Itsy Bitsy Chocolate Chip Cookies

Itsy Bitsy Chocolate Chip Cookies Recipe

I recognize the lead photo for this post makes these cookies look enormous. They're not. In fact, one of these cookies is about the size of a half-dollar, and you might be able to fit a dozen of them in the palm of your hand. And while the photo might be a bit misleading, the trade-off is that you can see all the flecks of shaved chocolate, oats, and walnuts that are packed into every tiny cookie. The grains of sugar on top? They give the cookies just the right amount of crunch. These are the perfect bite-sized cookie, and each batch makes nearly twelve dozen of them.

Chocolate Chip Cookie Recipe

I started working on this recipe over the summer (it took a few tries!). I knew I wanted my cookie to be tiny. I wanted it to be thin, and I wanted it to be golden, crisp, nutty, with plenty of chocolate. I started shaving the chocolate early on, instead of using chips or chunks. It ended up being one of the things that makes these cookies unique -and it allows you to press the dough near flat.

Chocolate Chip Cookie Recipe

The recipe doubles easily, and I can't resist mentioning that ice-cream sandwiches made with them are tres cute and tasty.

Itsy Bitsy Chocolate Chip Cookie Recipe

I use whole wheat pastry flour here, but you can substitute unbleached all-purpose flour if you like, or if that is all you have on hand. You might also add-in some finely chopped crystallized ginger, chopped raisins or currants, or wheat germ. You could try barley flakes or spelt flakes in place of the rolled oats. There are lots of different ways to take this cookie.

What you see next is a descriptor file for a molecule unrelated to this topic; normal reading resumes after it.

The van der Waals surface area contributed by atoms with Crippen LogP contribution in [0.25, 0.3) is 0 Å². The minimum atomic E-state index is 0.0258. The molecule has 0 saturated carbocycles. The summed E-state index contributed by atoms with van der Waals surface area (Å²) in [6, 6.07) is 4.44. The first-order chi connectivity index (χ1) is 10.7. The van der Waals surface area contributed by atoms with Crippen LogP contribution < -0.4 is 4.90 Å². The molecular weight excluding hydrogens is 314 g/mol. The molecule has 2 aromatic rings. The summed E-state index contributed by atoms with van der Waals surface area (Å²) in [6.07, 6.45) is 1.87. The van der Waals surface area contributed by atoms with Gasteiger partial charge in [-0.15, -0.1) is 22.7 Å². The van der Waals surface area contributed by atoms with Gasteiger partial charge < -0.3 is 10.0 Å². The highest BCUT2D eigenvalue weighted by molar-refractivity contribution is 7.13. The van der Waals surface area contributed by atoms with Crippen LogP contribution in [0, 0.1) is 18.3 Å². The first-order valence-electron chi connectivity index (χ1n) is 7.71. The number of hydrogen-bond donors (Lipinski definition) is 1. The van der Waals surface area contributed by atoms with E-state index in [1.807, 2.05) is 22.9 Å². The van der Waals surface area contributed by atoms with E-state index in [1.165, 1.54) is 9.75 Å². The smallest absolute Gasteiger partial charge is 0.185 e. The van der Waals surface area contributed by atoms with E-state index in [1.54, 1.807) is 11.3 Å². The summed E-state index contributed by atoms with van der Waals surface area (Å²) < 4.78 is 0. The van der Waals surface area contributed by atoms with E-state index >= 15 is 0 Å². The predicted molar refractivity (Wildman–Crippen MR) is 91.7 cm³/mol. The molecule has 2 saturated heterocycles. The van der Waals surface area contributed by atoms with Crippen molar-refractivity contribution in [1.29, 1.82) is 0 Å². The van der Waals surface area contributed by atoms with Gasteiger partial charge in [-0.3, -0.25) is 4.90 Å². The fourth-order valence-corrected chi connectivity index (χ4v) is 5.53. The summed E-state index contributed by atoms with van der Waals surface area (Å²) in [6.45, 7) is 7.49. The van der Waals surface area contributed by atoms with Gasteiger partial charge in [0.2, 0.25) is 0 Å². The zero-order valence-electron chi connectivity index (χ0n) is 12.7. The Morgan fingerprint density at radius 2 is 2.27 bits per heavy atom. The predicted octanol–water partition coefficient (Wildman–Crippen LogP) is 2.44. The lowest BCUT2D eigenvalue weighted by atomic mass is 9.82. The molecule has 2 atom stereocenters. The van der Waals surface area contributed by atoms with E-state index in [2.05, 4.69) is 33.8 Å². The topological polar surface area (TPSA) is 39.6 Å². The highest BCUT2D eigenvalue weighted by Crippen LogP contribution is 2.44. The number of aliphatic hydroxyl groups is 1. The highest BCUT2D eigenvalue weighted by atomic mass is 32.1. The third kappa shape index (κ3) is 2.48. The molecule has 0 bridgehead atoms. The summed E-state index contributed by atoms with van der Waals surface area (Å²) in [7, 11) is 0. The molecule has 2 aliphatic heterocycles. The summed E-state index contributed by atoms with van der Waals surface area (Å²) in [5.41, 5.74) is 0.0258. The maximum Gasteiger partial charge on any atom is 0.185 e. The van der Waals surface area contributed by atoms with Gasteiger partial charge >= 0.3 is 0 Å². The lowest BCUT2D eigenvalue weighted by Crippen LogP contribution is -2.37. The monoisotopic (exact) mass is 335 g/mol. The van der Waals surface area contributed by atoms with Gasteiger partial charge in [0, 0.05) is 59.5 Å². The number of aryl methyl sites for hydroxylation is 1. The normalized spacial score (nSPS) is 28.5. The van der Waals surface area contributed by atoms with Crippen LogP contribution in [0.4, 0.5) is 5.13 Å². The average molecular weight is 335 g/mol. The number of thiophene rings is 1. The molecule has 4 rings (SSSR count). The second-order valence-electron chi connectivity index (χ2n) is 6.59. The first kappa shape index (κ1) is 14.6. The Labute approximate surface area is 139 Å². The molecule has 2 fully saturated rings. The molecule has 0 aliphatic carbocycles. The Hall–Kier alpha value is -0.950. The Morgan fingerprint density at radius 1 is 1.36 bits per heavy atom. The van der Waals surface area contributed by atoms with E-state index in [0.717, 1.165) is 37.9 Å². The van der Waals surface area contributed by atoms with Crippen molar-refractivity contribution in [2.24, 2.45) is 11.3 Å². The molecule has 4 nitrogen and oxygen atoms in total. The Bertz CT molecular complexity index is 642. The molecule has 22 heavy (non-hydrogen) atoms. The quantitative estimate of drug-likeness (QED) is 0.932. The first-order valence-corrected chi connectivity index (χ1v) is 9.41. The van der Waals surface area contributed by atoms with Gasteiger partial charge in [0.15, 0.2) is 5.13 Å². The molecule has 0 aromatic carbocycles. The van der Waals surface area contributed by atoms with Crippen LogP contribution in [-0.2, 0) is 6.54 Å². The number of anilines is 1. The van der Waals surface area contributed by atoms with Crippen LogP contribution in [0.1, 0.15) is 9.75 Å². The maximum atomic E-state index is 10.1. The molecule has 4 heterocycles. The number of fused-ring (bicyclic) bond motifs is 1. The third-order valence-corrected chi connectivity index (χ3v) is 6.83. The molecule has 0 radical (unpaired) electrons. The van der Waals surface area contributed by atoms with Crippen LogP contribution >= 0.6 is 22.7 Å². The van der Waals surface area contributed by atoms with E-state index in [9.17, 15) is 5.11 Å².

5 ounces good-quality semi-sweet chocolate bar (Scharffen Berger 62%)
1 cup whole wheat pastry flour
1/2 teaspoon baking powder
1/2 teaspoon baking soda
1/2 teaspoon salt
1 cup old-fashioned rolled oats
1/2 cup walnuts, very, very finely chopped (by hand)
1/2 cup unsalted butter, at room temperature
scant 1 cup natural cane sugar (or brown sugar)
scant 1 tablespoon organic unsulphured molasses (blackstrap)
1 large egg
1 1/2 teaspoon vanilla extract
1/4 cup large-grain sugar (for ex: turbinado)

Preheat your oven to 350F degrees, racks in top and bottom third. Line a couple baking sheets with parchment paper.

Finely chop the chocolate bar into 1/8-inch pieces, more like shavings really. Try to avoid big lumps and chunks, which make flattening out the cookie dough later more difficult.

In a mixing bowl, whisk together the flour, baking powder, baking soda, salt, oats, walnuts, and shaved chocolate. Set aside.

Using a mixer (or by hand) beat the butter until fluffy. Beat in the sugar and mix until it is also light and fluffy. Scrape down the sides of the bowl once or twice. Beat in the molasses, then the egg, mixing until both are well incorporated, scrape down the sides of the bowl once or twice. Beat in the vanilla. Add the flour mix and stir by hand until the ingredients barely come together into a uniform dough.

I like these cookies tiny, barely bite-sized, so I scoop out the dough in exact, level teaspoons. I then tear those pieces of dough in two before rolling each 1/2 teaspoon of dough into a ball shape. Place two inches apart on your prepared baking sheets. Gently flatten each dough ball into a thin, round patty with two fingers and then sprinkle the top of each cookie with a pinch of large-grain sugar. Bake for 7 minutes or until cookies are golden and fragrant. Remove from oven, and cool on a wire rack.

Makes about 12 dozen tiny, bite-sized cookies.

If you make this recipe, I'd love to see it - tag it #101cookbooks on Instagram!

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Comments

  • Very sweet! I'm interested in the blackstrap molasses ingredient--I've taken it sort of like medicine to get iron in my diet, but I've never baked with it! Anyone have any tips about how and when to use it in baking, in general?

    Michelle @ What Does Your Body Good?
  • These are adorable. And an ice cream sandwich made with these sounds heavenly!

    Chris